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Asiana Pilot Delayed Evacuating Crashed Plane Until Fire Broke Out

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Asiana Flight 214 Plane Crash

Asiana flight 214 passengers emerge from the wreckage of their plane at San Francisco International Airport, July 6, 2013. (Photo courtesy: David Eun)

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173140902 8 Asiana Pilot Delayed Evacuating Crashed Plane Until Fire Broke OutLatest Updates

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SAN FRANCISCO (CBS/AP/BCN) — As soon as Asiana Flight 214 came to a stop after a crash landing that tore off the tail and sent the Boeing 777 spinning down the runway at San Francisco International Airport, the lead flight attendant asked pilots if she should begin evacuating passengers. The answer from one of the pilots was ‘No,’ according to federal safety officials.

The cabin manager then made an announcement over the public address system for people to stay in their seats and not evacuate, officials said.

With dust swirling in the cabin, the hundreds on board stayed in their seats. It wasn’t until 90 seconds later, when a flight attendant noticed a fire had erupted, that emergency slides were deployed and passengers began streaming out of the plane.

National Transportation Safety Board investigators said the delay apparently occurred as a pilot checked with the control tower at the airport.

Two of the plane’s eight slides malfunctioned during the evacuation, opening inside the cabin and pinning two flight attendants underneath; one of them suffered a broken leg. According to the flight attendants, they tried to expedite evacuation procedures by taking passengers to doors that were less crowded.

Meantime, the fire that started when fuel leaked onto a hot engine started spreading and flight attendants and the flight crew used fire extinguishers to battle the flames as firefighters and rescuers arrived.

As to a timeline of the crash and response, the NTSB said two minutes after the crash the first emergency crews arrived on scene and started putting out the fire.

NTSB Chairwoman Deborah Hersman recounted the sequence of events at a news conference Wednesday afternoon. She said it was pieced together based on interviews with six of the 12 flight attendants.

“We don’t know what the pilots were thinking, but I can tell you, in previous accidents there have been crews that don’t evacuate,” she said. “They wait for other vehicles to come to get the passengers out safely. Certainly if there’s an awareness that there’s a fire aboard the aircraft, that is a very serious issue. There was a fire, and then the evacuation began.”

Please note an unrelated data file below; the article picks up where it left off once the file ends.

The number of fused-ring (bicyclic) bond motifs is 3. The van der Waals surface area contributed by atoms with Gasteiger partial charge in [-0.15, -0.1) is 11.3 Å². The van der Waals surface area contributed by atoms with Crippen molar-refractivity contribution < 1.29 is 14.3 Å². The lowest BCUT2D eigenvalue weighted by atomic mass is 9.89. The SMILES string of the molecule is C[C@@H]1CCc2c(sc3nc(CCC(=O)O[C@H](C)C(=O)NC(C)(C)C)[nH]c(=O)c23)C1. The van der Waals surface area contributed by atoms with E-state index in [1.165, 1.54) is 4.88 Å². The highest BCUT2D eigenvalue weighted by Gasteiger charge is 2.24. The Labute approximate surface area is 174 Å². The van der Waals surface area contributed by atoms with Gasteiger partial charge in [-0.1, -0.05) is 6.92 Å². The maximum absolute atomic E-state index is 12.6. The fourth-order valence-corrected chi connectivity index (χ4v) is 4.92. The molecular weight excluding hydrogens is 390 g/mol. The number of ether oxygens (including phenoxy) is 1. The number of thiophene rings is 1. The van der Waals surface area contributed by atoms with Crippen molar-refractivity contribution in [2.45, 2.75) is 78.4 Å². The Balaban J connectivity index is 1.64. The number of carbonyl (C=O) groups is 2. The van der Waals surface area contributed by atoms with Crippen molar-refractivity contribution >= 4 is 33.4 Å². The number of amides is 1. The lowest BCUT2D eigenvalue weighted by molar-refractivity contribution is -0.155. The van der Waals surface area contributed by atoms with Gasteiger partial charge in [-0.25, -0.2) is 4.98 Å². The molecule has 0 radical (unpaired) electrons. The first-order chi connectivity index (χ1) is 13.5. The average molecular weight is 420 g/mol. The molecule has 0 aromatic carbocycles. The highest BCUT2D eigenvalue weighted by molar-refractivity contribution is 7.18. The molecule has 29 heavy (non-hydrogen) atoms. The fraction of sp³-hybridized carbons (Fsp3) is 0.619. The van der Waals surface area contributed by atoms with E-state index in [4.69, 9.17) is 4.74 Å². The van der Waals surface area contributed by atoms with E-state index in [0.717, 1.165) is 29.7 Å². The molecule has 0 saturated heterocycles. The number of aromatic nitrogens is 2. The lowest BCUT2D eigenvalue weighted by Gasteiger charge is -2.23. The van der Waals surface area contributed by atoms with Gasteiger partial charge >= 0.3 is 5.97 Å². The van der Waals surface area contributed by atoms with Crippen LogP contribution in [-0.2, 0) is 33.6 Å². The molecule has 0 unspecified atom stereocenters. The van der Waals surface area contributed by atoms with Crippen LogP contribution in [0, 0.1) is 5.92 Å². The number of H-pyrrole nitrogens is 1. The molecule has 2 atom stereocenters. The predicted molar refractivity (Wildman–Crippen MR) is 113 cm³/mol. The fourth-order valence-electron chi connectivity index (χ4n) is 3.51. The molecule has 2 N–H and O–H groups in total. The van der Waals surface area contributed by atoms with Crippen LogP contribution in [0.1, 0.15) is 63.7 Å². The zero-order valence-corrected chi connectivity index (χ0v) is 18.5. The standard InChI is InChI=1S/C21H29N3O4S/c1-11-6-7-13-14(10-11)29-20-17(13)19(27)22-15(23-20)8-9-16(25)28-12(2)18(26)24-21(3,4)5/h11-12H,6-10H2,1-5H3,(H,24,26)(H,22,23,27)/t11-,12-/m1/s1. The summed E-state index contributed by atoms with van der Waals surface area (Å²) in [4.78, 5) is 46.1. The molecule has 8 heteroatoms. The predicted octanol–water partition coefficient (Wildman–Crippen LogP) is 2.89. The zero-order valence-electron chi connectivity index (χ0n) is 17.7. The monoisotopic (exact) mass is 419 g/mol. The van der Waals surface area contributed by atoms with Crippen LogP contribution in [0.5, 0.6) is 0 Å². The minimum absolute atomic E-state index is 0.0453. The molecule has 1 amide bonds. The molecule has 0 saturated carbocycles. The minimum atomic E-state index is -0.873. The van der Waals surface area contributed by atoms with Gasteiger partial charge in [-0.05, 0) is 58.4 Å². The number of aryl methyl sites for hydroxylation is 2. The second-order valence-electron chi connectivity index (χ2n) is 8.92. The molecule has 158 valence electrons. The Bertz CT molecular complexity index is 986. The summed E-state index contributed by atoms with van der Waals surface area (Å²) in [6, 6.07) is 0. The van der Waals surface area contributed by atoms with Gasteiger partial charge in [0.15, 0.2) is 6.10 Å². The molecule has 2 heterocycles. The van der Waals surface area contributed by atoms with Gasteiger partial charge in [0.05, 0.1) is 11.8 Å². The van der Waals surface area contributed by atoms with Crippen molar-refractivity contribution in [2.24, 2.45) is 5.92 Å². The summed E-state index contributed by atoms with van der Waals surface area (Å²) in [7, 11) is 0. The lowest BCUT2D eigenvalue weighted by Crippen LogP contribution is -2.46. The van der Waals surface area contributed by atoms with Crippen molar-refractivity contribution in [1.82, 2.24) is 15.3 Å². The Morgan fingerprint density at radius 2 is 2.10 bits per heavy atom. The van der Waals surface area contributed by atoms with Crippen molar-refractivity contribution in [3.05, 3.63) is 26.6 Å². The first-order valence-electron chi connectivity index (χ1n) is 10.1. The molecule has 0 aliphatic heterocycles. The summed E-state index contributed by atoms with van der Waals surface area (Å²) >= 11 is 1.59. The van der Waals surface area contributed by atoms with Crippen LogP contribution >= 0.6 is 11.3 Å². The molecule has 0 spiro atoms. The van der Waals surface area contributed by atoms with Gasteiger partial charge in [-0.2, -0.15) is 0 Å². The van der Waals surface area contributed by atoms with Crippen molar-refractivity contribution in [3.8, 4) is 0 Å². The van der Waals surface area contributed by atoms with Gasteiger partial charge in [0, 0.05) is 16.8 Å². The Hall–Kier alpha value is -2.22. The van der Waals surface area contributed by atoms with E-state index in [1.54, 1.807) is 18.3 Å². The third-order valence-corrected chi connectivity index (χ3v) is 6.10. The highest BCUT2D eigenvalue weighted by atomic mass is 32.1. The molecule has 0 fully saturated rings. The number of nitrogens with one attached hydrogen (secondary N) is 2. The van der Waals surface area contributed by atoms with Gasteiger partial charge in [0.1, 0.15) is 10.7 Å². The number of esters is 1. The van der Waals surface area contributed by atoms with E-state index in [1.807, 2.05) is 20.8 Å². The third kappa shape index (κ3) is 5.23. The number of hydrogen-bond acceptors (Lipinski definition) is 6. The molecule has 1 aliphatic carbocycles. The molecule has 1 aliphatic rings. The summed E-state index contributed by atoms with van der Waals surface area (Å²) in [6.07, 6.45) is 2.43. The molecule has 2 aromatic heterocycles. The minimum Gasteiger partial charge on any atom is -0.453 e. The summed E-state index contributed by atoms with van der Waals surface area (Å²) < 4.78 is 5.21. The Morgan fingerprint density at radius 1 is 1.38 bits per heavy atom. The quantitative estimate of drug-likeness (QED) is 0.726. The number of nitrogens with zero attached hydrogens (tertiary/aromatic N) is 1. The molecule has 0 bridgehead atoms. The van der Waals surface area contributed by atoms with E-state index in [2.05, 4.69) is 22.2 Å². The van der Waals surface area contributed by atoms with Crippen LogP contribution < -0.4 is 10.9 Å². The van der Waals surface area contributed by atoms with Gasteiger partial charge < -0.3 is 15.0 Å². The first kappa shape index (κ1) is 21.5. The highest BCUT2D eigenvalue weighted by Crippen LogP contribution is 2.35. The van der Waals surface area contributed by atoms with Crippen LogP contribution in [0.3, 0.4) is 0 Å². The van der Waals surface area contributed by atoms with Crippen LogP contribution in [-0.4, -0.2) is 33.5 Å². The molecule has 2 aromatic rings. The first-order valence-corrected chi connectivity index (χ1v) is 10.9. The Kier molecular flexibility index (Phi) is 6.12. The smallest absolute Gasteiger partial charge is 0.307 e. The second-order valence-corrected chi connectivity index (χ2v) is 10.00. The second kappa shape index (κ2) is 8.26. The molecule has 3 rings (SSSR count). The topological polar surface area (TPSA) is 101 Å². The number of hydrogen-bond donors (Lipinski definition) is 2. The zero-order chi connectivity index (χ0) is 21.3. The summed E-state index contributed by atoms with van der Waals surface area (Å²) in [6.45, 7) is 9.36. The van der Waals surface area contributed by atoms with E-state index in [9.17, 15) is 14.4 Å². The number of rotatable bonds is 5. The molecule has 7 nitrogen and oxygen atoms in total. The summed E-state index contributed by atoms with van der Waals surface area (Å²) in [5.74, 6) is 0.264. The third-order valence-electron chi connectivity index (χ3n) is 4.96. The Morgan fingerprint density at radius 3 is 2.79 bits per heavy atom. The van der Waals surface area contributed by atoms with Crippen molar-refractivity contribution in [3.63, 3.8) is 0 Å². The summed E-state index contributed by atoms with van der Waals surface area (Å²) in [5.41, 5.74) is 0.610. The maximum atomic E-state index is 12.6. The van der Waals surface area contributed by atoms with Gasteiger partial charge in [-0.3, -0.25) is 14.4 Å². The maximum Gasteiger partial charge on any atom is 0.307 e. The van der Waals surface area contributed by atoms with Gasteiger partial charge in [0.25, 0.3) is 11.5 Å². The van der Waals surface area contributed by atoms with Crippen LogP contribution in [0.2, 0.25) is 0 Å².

She said part of the crash investigation will involve deciphering if proper procedures were followed during the evacuation.

“Hindsight is 20/20,” Hersman said. “We all have a perspective that’s different than the people involved in this.”

Hersman also said investigators were working with the manufacturers of the inflatable chutes to analyze and test what occurred.

“The evacuation slide normally inflates when the door is opened,” she said. “It is unknown why the doors inflated inside the aircraft.”

The plane, carrying 307 passengers and crew, crashed Saturday, killing two and injuring scores.

When the tail was peeled off after the plane clipped the seawall at the end of the runway, three of four flight attendants seated in the rear were ejected from the plane, Hersman said. All survived and were among the six flight attendants who remain hospitalized.

The flight attendants, especially lead attendant Lee Yoon Hye, have been cited for their professionalism during the evacuation.

Hersman said investigators were continuing to probe what led to the botched landing, with the plane coming in too slowly and in the wrong position on the runway.

As part of four-hour interviews with the four pilots, Hersman said the flying pilot and his accompanying instructor pilot both had a full eight hours of sleep the night before take-off and the day before both had been in Seoul, South Korea on a rest day.

She said the investigation looks at what the pilots were doing prior to the flight “to try to understand if they are fatigued” and “what type of conditions they are working under.”

The two pilots at the helm during take-off and landing had never worked together before, but flew together for four hours and 15 minutes at the beginning portion of the flight.

They resumed their seats in the cockpit for the last 1.5 hours before landing, along with a relief captain who was monitoring the descent into San Francisco International Airport.

Hersman said a key component of the investigation concerns automation and a clearer picture has yet to be pieced together of how the pilots were running the plane when it crashed.

She said autopilot mode and auto-throttle, similar to cruise control in a car, were both in use in the final 2.5 minutes of the flight, according to flight data.

(Copyright 2013 CBS San Francisco, the Associated Press and Bay City News. All rights reserved.)

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